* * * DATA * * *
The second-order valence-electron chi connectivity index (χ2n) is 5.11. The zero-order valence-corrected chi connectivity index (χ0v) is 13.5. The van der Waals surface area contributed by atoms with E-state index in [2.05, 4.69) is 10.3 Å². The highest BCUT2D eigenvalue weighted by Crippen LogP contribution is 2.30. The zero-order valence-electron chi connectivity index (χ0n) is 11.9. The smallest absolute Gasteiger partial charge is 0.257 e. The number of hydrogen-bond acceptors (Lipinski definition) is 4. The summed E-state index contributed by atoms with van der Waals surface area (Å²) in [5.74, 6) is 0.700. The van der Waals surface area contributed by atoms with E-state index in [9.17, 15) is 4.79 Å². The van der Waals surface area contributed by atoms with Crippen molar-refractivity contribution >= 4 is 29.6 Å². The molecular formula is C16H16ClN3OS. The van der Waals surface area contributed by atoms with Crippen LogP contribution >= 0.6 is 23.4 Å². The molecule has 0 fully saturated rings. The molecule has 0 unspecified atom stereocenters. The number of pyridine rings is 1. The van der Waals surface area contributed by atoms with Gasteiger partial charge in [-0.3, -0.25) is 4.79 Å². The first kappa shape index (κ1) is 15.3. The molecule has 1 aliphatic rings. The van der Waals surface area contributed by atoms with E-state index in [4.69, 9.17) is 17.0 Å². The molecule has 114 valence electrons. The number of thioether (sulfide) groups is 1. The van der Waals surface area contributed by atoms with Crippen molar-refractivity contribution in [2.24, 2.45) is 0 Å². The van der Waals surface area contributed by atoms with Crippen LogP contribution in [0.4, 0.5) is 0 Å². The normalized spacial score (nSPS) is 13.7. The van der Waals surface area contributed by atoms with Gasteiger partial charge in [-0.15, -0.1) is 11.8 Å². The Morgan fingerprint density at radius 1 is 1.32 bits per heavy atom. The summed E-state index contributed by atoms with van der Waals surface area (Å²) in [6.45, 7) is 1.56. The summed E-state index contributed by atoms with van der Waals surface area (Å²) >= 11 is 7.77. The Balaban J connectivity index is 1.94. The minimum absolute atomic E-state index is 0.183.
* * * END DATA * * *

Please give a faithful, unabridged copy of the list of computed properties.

The second-order valence-electron chi connectivity index (χ2n) is 5.11. The zero-order valence-corrected chi connectivity index (χ0v) is 13.5. The van der Waals surface area contributed by atoms with E-state index in [2.05, 4.69) is 10.3 Å². The highest BCUT2D eigenvalue weighted by Crippen LogP contribution is 2.30. The zero-order valence-electron chi connectivity index (χ0n) is 11.9. The smallest absolute Gasteiger partial charge is 0.257 e. The number of hydrogen-bond acceptors (Lipinski definition) is 4. The summed E-state index contributed by atoms with van der Waals surface area (Å²) in [5.74, 6) is 0.700. The van der Waals surface area contributed by atoms with E-state index in [9.17, 15) is 4.79 Å². The van der Waals surface area contributed by atoms with Crippen molar-refractivity contribution >= 4 is 29.6 Å². The molecular formula is C16H16ClN3OS. The van der Waals surface area contributed by atoms with Crippen LogP contribution >= 0.6 is 23.4 Å². The molecule has 0 fully saturated rings. The molecule has 0 unspecified atom stereocenters. The number of pyridine rings is 1. The van der Waals surface area contributed by atoms with Gasteiger partial charge in [-0.3, -0.25) is 4.79 Å². The first kappa shape index (κ1) is 15.3. The molecule has 1 aliphatic rings. The van der Waals surface area contributed by atoms with E-state index in [4.69, 9.17) is 17.0 Å². The molecule has 114 valence electrons. The number of thioether (sulfide) groups is 1. The van der Waals surface area contributed by atoms with Crippen molar-refractivity contribution in [2.24, 2.45) is 0 Å². The van der Waals surface area contributed by atoms with Crippen LogP contribution in [0.4, 0.5) is 0 Å². The normalized spacial score (nSPS) is 13.7. The van der Waals surface area contributed by atoms with Gasteiger partial charge in [-0.15, -0.1) is 11.8 Å². The Morgan fingerprint density at radius 1 is 1.32 bits per heavy atom. The summed E-state index contributed by atoms with van der Waals surface area (Å²) in [6.45, 7) is 1.56. The summed E-state index contributed by atoms with van der Waals surface area (Å²) >= 11 is 7.77. The Balaban J connectivity index is 1.94. The minimum absolute atomic E-state index is 0.183.